It’s also a good idea to skim the scum while you are cooking, as it’s harder to remove once the jelly starts to set. My yield was almost 16 ounces of clear blush jelly. Gorgeous.

Looking for a flavorful accompaniment to a roast turkey tenderloin last holiday season, I made this tasty honey, rosemary, and apple jelly and loved the sweet-savory flavor combination. It took a bit of time to make, although it was sort of half-science experiment, half-cooking—it was really fun!

Having made jam before by just boiling various fruits, lemon, and sugar, I was intrigued by the use of apples for their natural pectin in this particular apple jelly recipe. You aren’t using the apple flesh here for the jam, just the juices that come from allowing the cooked apples and rosemary to seep through cheesecloth.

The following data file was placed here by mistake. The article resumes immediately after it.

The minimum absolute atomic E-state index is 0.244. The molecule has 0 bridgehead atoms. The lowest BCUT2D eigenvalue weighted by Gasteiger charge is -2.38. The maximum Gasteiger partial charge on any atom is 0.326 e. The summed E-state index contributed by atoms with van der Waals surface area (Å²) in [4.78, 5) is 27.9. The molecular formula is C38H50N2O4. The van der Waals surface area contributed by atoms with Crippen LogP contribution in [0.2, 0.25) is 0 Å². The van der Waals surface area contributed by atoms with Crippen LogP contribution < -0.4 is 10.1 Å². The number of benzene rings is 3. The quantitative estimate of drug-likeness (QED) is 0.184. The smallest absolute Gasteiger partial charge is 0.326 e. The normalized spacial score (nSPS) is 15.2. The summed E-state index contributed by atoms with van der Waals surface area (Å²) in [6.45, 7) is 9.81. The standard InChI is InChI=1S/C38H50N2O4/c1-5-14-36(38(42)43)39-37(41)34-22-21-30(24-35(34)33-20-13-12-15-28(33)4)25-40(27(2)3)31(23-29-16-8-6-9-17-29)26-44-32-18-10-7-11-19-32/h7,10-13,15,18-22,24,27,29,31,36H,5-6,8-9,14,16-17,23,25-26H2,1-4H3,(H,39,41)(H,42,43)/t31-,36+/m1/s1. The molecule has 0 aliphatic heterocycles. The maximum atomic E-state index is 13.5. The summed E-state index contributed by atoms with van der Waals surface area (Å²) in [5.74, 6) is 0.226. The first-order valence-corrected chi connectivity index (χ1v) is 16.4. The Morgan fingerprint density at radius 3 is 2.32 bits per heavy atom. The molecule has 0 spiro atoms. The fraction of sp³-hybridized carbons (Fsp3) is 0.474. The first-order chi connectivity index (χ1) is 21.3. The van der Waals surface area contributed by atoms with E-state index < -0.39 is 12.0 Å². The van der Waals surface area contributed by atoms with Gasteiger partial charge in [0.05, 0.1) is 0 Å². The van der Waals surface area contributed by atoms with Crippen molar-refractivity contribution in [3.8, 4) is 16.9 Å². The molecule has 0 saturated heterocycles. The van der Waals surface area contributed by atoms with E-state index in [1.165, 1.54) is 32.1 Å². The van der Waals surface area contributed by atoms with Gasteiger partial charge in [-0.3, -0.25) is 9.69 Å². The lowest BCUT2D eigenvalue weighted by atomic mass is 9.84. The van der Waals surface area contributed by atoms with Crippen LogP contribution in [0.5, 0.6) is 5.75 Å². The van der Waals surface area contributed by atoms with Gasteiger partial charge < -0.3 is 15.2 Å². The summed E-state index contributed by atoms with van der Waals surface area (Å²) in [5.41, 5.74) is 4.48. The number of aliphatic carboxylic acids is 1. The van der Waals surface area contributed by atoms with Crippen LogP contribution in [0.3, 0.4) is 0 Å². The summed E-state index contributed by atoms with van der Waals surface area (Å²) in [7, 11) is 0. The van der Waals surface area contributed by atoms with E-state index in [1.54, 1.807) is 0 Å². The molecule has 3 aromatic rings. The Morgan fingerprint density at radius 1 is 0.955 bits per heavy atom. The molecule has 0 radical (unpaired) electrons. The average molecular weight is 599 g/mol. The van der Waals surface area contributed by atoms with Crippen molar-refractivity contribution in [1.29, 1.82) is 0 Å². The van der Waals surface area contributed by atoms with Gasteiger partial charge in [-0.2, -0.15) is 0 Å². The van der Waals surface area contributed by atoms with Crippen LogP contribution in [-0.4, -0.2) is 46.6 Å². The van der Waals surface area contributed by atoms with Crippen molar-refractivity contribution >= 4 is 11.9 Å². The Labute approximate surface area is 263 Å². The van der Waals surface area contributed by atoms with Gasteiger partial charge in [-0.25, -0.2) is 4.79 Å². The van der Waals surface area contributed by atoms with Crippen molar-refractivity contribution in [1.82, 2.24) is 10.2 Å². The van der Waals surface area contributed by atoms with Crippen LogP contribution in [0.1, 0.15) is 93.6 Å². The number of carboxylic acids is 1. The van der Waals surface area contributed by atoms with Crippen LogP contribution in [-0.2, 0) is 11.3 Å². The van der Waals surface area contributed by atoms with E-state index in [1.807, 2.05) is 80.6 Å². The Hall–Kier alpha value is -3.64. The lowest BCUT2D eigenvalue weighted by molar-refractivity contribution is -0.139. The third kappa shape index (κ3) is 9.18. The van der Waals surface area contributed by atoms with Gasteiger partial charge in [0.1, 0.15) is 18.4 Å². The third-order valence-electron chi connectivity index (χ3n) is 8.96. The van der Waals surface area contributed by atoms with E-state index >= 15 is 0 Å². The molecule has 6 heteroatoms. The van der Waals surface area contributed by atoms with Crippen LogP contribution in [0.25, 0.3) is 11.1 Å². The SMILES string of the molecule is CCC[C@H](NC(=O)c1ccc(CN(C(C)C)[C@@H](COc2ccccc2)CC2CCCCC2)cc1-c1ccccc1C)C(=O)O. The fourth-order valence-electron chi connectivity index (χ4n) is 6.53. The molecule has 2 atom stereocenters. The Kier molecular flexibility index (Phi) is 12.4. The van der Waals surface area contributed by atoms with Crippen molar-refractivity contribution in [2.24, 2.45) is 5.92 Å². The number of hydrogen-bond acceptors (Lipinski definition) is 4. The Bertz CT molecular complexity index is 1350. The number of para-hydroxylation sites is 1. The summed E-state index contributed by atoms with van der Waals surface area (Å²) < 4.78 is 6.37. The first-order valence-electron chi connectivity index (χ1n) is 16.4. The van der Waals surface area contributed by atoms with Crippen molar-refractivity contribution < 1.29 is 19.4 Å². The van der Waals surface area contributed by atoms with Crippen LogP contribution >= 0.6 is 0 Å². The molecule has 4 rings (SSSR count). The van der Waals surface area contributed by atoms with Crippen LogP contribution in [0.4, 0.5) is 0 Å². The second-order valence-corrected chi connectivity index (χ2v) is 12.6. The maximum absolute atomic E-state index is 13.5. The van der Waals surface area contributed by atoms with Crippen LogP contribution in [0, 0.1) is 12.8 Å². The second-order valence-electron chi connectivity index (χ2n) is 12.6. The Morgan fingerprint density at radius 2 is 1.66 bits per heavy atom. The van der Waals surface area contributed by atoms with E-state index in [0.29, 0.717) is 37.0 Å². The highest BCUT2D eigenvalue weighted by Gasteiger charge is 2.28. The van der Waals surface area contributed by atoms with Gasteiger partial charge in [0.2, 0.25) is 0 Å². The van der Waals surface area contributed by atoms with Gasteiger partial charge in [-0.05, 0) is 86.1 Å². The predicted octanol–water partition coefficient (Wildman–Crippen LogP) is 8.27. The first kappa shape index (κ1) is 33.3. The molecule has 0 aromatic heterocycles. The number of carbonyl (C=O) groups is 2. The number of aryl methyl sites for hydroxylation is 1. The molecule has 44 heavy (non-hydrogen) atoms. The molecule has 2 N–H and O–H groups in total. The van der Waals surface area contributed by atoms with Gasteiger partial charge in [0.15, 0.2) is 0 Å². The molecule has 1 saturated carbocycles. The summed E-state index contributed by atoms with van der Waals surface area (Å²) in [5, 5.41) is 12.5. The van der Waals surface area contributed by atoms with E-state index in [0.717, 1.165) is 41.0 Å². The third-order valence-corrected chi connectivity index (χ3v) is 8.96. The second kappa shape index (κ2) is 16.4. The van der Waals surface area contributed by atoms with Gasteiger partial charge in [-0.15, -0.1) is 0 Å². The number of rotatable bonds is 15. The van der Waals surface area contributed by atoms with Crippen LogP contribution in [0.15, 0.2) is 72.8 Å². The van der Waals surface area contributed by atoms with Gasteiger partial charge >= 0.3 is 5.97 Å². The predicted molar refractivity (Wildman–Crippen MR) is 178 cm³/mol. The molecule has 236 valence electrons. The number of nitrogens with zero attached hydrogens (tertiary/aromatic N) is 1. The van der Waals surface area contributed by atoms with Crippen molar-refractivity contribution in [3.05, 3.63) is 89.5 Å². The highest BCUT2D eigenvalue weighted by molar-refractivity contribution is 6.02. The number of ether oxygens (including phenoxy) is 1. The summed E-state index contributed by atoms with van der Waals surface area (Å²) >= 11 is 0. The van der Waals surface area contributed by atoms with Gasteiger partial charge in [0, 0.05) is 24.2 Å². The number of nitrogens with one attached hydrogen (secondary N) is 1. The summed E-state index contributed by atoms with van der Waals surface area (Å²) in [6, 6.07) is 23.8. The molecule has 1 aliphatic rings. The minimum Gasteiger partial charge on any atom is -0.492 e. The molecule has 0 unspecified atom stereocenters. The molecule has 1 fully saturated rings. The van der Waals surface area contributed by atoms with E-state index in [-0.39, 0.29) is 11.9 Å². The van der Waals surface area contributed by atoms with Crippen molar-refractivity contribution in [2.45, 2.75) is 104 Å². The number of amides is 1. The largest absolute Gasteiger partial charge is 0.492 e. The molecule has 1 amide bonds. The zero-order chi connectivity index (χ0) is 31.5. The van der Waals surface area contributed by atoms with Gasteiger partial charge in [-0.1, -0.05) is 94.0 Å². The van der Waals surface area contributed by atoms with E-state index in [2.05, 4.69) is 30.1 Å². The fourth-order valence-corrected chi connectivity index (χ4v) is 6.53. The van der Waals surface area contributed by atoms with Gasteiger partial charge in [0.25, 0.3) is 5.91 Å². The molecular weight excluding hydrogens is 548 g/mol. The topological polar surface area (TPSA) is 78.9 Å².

This was a wonderful accompaniment to turkey, and I could also see it being very yummy on a wedge of buttermilk cornbread or a homemade biscuit.

In terms of the recipe itself, I used 2 Gala apples and 2 Golden Delicious apples. The recipe explicitly says how much sugar and honey to add depending on how much liquid your apples produced, which was very helpful. I ended up with 360 milliliters of liquid, so I added 7 ounces sugar and 3 ounces honey followed by 1/2 a lemon.

The wrinkle test worked perfectly after only the first 10 minutes of boiling the jelly, which I was excited about. I’m thrilled to have this fragrant and super delicious jam in my fridge!

Originally published September 9, 2015


#leitesculinaria on Instagram If you make this recipe, snap a photo and hashtag it #LeitesCulinaria. We'd love to see your creations on Instagram, Facebook, and Twitter.


  1. 5 stars
    Beautiful recipe with precise instructions. I have doubled the recipe and it came out perfect.